History repeats itself, but in such cunning disguise that we never detect the resemblance until the damage is done.Sydney J. Harris
Education About our Heroes is Key
When I was in elementary school, we talked about the founding of our nation, our great presidents and leaders, and their character and devotion to liberty. I read and soaked up every biography I could get my hands on. It was important to know about the people that were responsible for building this country. My grandparents’ teachers took it a step further. They memorized speeches and poetry about our nation. My grandmother could quote many of these even just before her death at the age of 85.
You might say, “big deal! What does that matter?”
We are so Forgetful
The big deal is that if we don’t know where we came from we will tend to forget the good and repeat the bad. I’ve been studying the festivals of the Israelites. Erin Davis says in her book, 7 Feasts, “we all have spiritual amnesia, but there is a cure” (Psalm 103:2) I guess it has to do with the carnality of man. We just tend to digress instead of improving and learning from the mistakes of the past (our own and our ancestors).
Thomas Jefferson implied in the Preamble of our Constitution, that there was work to be done. That indeed, still here in 2021, we must work “to create a more perfect union”, always improving. Looking at where we came from and determining that we will not return there. We must do better. But we cannot do better if we are constantly wiping out and erasing the areas that need improvement.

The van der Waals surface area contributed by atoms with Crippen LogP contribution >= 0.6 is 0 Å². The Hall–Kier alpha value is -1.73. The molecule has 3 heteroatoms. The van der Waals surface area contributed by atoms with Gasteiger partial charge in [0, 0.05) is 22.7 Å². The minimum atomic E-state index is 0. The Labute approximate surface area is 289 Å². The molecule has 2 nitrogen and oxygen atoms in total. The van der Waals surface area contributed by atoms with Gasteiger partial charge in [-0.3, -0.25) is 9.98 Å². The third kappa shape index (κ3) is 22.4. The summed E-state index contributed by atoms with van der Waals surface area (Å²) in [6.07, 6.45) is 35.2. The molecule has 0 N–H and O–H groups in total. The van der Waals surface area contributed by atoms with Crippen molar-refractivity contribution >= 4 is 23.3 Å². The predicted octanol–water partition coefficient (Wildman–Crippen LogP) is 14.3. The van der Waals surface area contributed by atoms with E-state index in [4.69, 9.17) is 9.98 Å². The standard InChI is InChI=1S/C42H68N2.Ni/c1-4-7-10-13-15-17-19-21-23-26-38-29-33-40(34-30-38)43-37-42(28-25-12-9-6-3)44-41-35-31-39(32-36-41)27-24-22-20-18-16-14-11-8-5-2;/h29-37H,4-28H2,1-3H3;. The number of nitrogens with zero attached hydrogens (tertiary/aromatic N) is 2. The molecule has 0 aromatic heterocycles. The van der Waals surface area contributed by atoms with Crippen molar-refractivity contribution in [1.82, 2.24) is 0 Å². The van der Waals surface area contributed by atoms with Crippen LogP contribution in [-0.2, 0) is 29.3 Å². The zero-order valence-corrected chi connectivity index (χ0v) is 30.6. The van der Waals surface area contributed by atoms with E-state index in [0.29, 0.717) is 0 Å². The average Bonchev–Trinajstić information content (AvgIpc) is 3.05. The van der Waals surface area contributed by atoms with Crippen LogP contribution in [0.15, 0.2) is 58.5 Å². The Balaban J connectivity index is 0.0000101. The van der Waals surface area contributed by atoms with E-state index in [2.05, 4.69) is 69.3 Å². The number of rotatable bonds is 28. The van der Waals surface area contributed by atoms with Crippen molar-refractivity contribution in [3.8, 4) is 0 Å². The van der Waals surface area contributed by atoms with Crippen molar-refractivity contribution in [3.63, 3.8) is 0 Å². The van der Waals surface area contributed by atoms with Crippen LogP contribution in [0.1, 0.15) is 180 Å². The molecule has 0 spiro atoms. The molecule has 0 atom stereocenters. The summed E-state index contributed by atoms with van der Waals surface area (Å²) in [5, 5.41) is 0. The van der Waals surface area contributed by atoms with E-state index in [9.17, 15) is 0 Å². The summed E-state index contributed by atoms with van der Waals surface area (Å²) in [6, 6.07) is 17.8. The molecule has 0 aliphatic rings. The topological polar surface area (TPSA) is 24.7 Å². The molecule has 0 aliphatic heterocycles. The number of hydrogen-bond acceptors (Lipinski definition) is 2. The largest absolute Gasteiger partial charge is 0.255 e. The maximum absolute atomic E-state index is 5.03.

Learning from our Past
In ancient times, empires would blot out anything bad that happened. (This is why there is no record of the Hebrews being in slavery in Egypt. It ended up bad for them; so it was blotted out of the history books). Our culture has been consistently working since the 1960s to blot out of our history books anything they don’t like. To the point that we aren’t really getting much history at all.
It is important for us to look at our past, the good and the bad. Then celebrate what we did right and learn from what was done wrong. Where wrongs were made, we remember to not do that again. We won’t remember in the future if we tear down statues and rename streets and buildings. We must leave them as a reminder. And when we see these statues we tell our children about the mistakes and how were are trying to not repeat them ever again. If we don’t teach our children they won’t even understand enough to tell their children.
Inspired by a book!
- The above is inspired by Eric Metaxas’ If You Can Keep It. A must-read for all Americans. It should be required reading for studying the beginning of our Nation. You know George Washington and Thomas Jefferson. But how many of these people are you familiar with? George Whitefield, Alexis de Toqueville, Benjamin Franklin, Nathan Hale, Paul Revere, Cincinnatus, Abraham Lincoln, Frederick Douglass, William Wilberforce, Squanto, Joshua Dewey. There’s more, but you can learn about all of these in this little book about our republic. You do know that we are a republic, not a democracy, right? Eric also has several biographies on these great heroes.